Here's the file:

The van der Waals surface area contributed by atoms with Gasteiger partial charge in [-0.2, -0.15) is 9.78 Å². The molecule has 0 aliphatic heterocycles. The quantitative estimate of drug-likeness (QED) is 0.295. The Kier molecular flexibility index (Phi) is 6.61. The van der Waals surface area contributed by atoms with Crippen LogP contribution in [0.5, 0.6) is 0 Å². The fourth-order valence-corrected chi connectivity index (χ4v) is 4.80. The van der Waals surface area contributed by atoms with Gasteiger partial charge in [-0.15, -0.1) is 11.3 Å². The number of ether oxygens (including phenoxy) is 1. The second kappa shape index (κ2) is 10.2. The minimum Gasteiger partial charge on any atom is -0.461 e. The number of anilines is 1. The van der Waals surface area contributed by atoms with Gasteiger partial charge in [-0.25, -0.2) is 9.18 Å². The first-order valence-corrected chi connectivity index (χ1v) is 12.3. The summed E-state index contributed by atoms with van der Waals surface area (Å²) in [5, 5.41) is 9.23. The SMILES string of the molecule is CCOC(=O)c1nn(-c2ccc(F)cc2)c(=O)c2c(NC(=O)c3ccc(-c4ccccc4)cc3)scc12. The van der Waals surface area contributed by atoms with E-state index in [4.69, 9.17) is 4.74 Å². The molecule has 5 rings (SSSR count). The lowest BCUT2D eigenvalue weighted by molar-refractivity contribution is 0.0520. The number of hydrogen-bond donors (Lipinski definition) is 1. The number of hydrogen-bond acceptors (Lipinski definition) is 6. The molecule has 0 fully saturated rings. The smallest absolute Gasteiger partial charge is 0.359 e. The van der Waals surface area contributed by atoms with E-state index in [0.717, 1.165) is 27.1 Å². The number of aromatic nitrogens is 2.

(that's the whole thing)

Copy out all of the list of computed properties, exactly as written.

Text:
The van der Waals surface area contributed by atoms with Gasteiger partial charge in [-0.2, -0.15) is 9.78 Å². The molecule has 0 aliphatic heterocycles. The quantitative estimate of drug-likeness (QED) is 0.295. The Kier molecular flexibility index (Phi) is 6.61. The van der Waals surface area contributed by atoms with Crippen LogP contribution in [0.5, 0.6) is 0 Å². The fourth-order valence-corrected chi connectivity index (χ4v) is 4.80. The van der Waals surface area contributed by atoms with Gasteiger partial charge in [-0.15, -0.1) is 11.3 Å². The number of ether oxygens (including phenoxy) is 1. The second kappa shape index (κ2) is 10.2. The minimum Gasteiger partial charge on any atom is -0.461 e. The number of anilines is 1. The van der Waals surface area contributed by atoms with Gasteiger partial charge in [-0.25, -0.2) is 9.18 Å². The first-order valence-corrected chi connectivity index (χ1v) is 12.3. The summed E-state index contributed by atoms with van der Waals surface area (Å²) in [5, 5.41) is 9.23. The SMILES string of the molecule is CCOC(=O)c1nn(-c2ccc(F)cc2)c(=O)c2c(NC(=O)c3ccc(-c4ccccc4)cc3)scc12. The van der Waals surface area contributed by atoms with E-state index in [4.69, 9.17) is 4.74 Å². The molecule has 5 rings (SSSR count). The lowest BCUT2D eigenvalue weighted by molar-refractivity contribution is 0.0520. The number of hydrogen-bond donors (Lipinski definition) is 1. The number of hydrogen-bond acceptors (Lipinski definition) is 6. The molecule has 0 fully saturated rings. The smallest absolute Gasteiger partial charge is 0.359 e. The van der Waals surface area contributed by atoms with E-state index in [0.717, 1.165) is 27.1 Å². The number of aromatic nitrogens is 2.